Within 20 minutes, the OraQuick Rapid test will either be non-reactive—a negative test result—or reactive—a preliminary positive result. Currently, if a result shows preliminary positive, a second conventional blood or oral sample is required to confirm it. Final confirmation still takes 1-2 weeks. National data indicate that with rapid testing, 95% of clients who received a preliminary positive result returned for their confirmatory results.

is rapid testing rapid counseling?

No. One study found no difference in STD rates after counseling with rapid tests and conventional tests. Rapid testing still allows for plenty of counseling time. A counselor has about 20 minutes between taking a sample and receiving the results to provide focused and specific counseling about the client’s risks and possible exposure to HIV. Counseling can be more intense due to the immediacy of hearing results.

Clients who receive a preliminary positive result and must return for their confirmation result may be more prepared to deal with their diagnosis. Clients often have had a week to think about what testing positive means and may be more emotionally prepared to listen to and digest referrals and options the counselors can provide.

Test counselors need in-depth knowledge of referral resources for client’s that may emerge in new, more focused HIV counseling sessions. Referrals should be specifically tailored to the needs of border and migrant populations, including basic needs such as healthcare, housing, legal assistance and jobs. Materials should be available in Spanish and counselors should have culturally-relevant knowledge and training in migrant and immigrant issues. Because many persons travel back and forth between the US and Mexico, referrals may need to focus on resources in both countries.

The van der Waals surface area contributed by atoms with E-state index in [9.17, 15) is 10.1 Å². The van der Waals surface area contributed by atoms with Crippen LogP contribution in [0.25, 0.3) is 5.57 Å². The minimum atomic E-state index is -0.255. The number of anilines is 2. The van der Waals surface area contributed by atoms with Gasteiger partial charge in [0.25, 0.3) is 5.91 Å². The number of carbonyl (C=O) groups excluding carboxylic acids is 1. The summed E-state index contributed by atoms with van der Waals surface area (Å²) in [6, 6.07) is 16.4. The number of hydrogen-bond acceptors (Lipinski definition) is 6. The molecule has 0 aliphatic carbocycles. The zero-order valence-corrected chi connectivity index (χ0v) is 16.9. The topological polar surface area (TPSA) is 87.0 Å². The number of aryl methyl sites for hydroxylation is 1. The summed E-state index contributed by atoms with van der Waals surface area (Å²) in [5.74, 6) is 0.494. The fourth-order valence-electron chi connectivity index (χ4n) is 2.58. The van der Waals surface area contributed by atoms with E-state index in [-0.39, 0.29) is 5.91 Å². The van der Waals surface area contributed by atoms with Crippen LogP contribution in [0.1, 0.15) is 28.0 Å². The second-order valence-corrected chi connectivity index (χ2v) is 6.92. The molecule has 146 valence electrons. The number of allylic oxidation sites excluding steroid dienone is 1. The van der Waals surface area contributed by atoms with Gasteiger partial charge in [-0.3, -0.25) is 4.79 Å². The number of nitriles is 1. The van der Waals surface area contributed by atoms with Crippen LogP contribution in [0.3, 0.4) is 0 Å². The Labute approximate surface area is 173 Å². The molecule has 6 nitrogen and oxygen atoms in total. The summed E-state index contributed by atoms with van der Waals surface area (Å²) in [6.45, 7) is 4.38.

Counselors typically may have concerns about the new testing procedures and counseling initially, but after they’ve been trained and have provided a number of counseling sessions, they become more comfortable and often say they wished they had become involved in HIV rapid testing sooner.

what’s being done?

Rapid testing is relatively new in most border settings. A 2003 survey of 85 border health centers (community and migrant health centers, tribal organizations and programs for homeless people, among others) found that 64 (75%) offered HIV testing. Of these, 45 also provided HIV medication and counseling services. None of the sites in any state offered rapid HIV testing.

Currently, San Diego County offers rapid testing, prevention education and linkage to medical care along the Mexico/California border in various settings such as churches, homeless shelters, parks and beaches. Staff members underwent additional training on rapid testing and single-session HIV counseling. Since offering rapid testing at all anonymous test sites, client return rates have increased from 72% to 93%.

La Fe CARE Center in El Paso, TX, offers rapid testing at their clinic and through a mobile van that visits gay bars, nightclubs and adult bookstores downtown. The mobile van has two counselors and uses the OraQuick Advanced mouth swab HIV test. The clinic uses the OraQuick finger stick HIV test. Clients prefer getting results quickly and not having a blood draw. Since offering rapid testing, the number of clients testing at La Fe has increased from 500 in 2002 to over 2000 currently.

what is the future of rapid testing?

The future is now. Outside of the US, rapid testing is widely used and confirmatory tests are also done with rapid test, eliminating any waiting period for persons who test HIV+. Manufacturers have been slow to seek approval for tests in the US because the FDA has strict policies about licensing new HIV tests.

Rapid testing has been met with great enthusiasm in some areas and great trepidation in others. As federal and state governments increase requirements for rapid testing, resources for training, technical assistance and funding need to increase for the agencies that implement rapid testing. State and federal reimbursement protocols, as well as public and private insurance, need to be changed to encourage rapid testing.